Table of Contents
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Epub ISBN: 9780753528938
Black Lace novels are sexual fantasies.
In real life, make sure your practise safe sex.
First published in 2000 by
Thames Wharf Studios
Rainville Road, London W6 9HA
Copyright © Natasha Rostova 2000
The right of Natasha Rostova to be identified as the Author of this Work has been asserted by her in accordance with the Copyright, Designs and Patents Act 1988.
Typeset by SetSystems Ltd, Saffron Walden, Essex Printed and bound by Mackays of Chatham
ISBN 0 352 33497 5
All characters in this publication are fictitious and any resemblance to real persons, living or dead, is purely coincidental.
This book is sold subject to the condition that it shall not, by way of trade or otherwise, be lent, resold, hired out or otherwise circulated without the publisher’s prior written consent in any form of binding or cover other than that in which it is published and without a similar condition including this condition being imposed on the subsequent purchaser.
‘Remember, Callie,’ Eldritch murmured, ‘your Tarot reading said you had to question who was in control.’
Callie swallowed hard. ‘I don’t have to question that. I know who’s in control.’
Her voice sounded unconvincing, even to herself.
‘Are you sure about that?’ Eldrich stood up, pushing his hands into his pockets. ‘Or do you want to find out?’
Callie’s courage suddenly faltered. It wasn’t that she didn’t trust Eldritch, but she’d never been with anyone like him in her life. Then an inner voice reminded her that sex didn’t have to be all hearts and roses. Thoughts of being tied down and a dark, male voice had been invading her mind that past week. It was now or never.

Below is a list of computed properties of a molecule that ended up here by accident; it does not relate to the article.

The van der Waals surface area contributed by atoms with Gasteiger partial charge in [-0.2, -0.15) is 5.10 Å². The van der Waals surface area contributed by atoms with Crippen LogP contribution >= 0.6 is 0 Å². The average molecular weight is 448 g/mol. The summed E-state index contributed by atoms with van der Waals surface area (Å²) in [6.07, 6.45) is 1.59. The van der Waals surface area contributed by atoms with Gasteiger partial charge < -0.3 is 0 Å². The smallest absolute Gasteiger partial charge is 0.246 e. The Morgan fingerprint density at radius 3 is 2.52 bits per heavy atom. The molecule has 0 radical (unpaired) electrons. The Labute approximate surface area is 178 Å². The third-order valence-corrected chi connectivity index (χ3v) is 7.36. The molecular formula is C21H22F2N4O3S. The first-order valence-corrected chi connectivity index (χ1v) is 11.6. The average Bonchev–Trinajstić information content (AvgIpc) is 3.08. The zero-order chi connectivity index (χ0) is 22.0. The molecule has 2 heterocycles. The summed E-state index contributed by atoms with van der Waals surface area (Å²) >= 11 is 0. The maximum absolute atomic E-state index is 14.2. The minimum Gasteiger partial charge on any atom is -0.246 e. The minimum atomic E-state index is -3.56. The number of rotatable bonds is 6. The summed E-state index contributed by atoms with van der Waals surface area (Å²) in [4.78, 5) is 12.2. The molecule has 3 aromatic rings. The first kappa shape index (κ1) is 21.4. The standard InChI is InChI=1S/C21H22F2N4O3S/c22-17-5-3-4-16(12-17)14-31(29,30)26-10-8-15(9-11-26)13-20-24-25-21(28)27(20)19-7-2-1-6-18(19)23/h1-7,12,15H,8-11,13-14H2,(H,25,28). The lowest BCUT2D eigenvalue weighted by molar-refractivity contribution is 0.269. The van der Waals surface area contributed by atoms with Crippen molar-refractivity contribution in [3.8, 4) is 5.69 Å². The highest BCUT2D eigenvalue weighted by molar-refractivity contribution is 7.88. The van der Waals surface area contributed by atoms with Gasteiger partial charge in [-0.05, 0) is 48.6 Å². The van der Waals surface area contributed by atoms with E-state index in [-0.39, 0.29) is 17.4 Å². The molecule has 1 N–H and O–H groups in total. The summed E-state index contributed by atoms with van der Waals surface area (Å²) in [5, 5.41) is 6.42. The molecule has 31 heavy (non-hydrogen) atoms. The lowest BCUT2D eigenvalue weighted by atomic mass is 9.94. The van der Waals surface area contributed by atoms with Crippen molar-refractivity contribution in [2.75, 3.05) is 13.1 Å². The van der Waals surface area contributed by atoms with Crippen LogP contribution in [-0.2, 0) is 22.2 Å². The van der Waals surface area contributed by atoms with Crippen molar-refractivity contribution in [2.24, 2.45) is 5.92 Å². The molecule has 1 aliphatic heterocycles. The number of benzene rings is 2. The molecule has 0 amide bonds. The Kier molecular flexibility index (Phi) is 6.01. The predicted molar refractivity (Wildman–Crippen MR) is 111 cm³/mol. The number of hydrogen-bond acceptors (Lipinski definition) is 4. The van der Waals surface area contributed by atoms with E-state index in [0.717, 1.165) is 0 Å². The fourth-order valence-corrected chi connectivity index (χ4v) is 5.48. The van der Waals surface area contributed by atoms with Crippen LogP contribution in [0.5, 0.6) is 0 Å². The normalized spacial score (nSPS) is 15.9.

ou look rather sluttish.’
Callie Waterford’s head snapped up. She stared at her husband in shock. ‘Excuse me?’
Logan’s dark gaze skimmed over the figure-hugging silk dress Callie wore. ‘Where did you get that dress? I certainly didn’t buy it for you.’
Callie’s fingers tightened on the bangle she was fastening around her wrist. ‘No, you didn’t. Gloria gave it to me a few months ago.’
‘Ah, well, that explains it. Your sister wouldn’t know decency if she took a bath in it. That dress is too short.’
Callie wondered briefly if he was joking, but she knew that Logan never joked. She glanced down at her sleeveless dress, which fell to mid-thigh in a clingy sheet of black silk. The scooped neckline revealed more than a hint of cleavage. Maybe it wasn’t something Callie would have chosen for herself, but Gloria always knew what was fashionable.
‘It’s perfectly decent,’ she retorted. ‘Just because you didn’t hand-pick it, it doesn’t mean it makes me look like a slut.’
‘Bend over,’ Logan repeated. ‘I hope you’re at least wearing a bra. Chances are anyone could see clear down that neckline.’
‘Well, then, it’s a lucky thing I usually stand upright and not bent over, isn’t it?’
Logan’s mouth tightened. ‘Callie, you know that I expect you to present yourself accordingly to my business associates.’
Callie struggled not to be irritated by his pompous attitude, but failed miserably. ‘Excuse me, Mr Prim, but the fact that I’m presenting myself at all to your stuffy associates is accordance enough for me.’
Logan sighed. ‘Now what does that mean?’
‘Your friends are more boring than a lecture on quantum mechanics. And it’s a good thing I’m showing a little leg, or else Harold Winningham would put himself into a coma discussing his latest case.’